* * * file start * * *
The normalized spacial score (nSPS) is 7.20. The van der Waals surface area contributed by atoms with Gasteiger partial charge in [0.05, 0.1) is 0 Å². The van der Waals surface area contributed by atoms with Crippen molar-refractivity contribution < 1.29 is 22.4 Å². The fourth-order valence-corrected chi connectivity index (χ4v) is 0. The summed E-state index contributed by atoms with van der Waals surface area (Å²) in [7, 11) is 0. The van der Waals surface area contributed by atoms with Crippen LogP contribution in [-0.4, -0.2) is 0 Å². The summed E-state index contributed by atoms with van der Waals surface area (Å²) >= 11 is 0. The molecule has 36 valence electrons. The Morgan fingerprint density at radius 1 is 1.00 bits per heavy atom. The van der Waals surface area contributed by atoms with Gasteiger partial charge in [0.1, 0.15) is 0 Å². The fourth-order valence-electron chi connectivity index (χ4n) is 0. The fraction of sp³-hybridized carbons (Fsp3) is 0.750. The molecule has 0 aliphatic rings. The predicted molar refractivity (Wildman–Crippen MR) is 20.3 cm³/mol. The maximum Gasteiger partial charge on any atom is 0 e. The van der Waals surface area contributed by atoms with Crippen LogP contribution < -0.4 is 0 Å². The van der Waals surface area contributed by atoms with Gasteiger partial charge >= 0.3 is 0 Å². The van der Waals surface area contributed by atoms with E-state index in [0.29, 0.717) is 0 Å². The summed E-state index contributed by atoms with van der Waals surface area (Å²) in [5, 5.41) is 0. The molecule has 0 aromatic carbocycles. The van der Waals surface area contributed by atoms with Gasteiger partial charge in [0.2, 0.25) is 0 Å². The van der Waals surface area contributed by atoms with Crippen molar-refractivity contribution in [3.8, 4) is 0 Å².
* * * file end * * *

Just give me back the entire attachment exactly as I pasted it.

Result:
The normalized spacial score (nSPS) is 7.20. The van der Waals surface area contributed by atoms with Gasteiger partial charge in [0.05, 0.1) is 0 Å². The van der Waals surface area contributed by atoms with Crippen molar-refractivity contribution < 1.29 is 22.4 Å². The fourth-order valence-corrected chi connectivity index (χ4v) is 0. The summed E-state index contributed by atoms with van der Waals surface area (Å²) in [7, 11) is 0. The van der Waals surface area contributed by atoms with Crippen LogP contribution in [-0.4, -0.2) is 0 Å². The summed E-state index contributed by atoms with van der Waals surface area (Å²) >= 11 is 0. The molecule has 36 valence electrons. The Morgan fingerprint density at radius 1 is 1.00 bits per heavy atom. The van der Waals surface area contributed by atoms with Gasteiger partial charge in [0.1, 0.15) is 0 Å². The fourth-order valence-electron chi connectivity index (χ4n) is 0. The fraction of sp³-hybridized carbons (Fsp3) is 0.750. The molecule has 0 aliphatic rings. The predicted molar refractivity (Wildman–Crippen MR) is 20.3 cm³/mol. The maximum Gasteiger partial charge on any atom is 0 e. The van der Waals surface area contributed by atoms with Crippen LogP contribution < -0.4 is 0 Å². The van der Waals surface area contributed by atoms with Gasteiger partial charge >= 0.3 is 0 Å². The van der Waals surface area contributed by atoms with E-state index in [0.29, 0.717) is 0 Å². The summed E-state index contributed by atoms with van der Waals surface area (Å²) in [5, 5.41) is 0. The molecule has 0 aromatic carbocycles. The van der Waals surface area contributed by atoms with Gasteiger partial charge in [0.2, 0.25) is 0 Å². The van der Waals surface area contributed by atoms with Crippen molar-refractivity contribution in [3.8, 4) is 0 Å².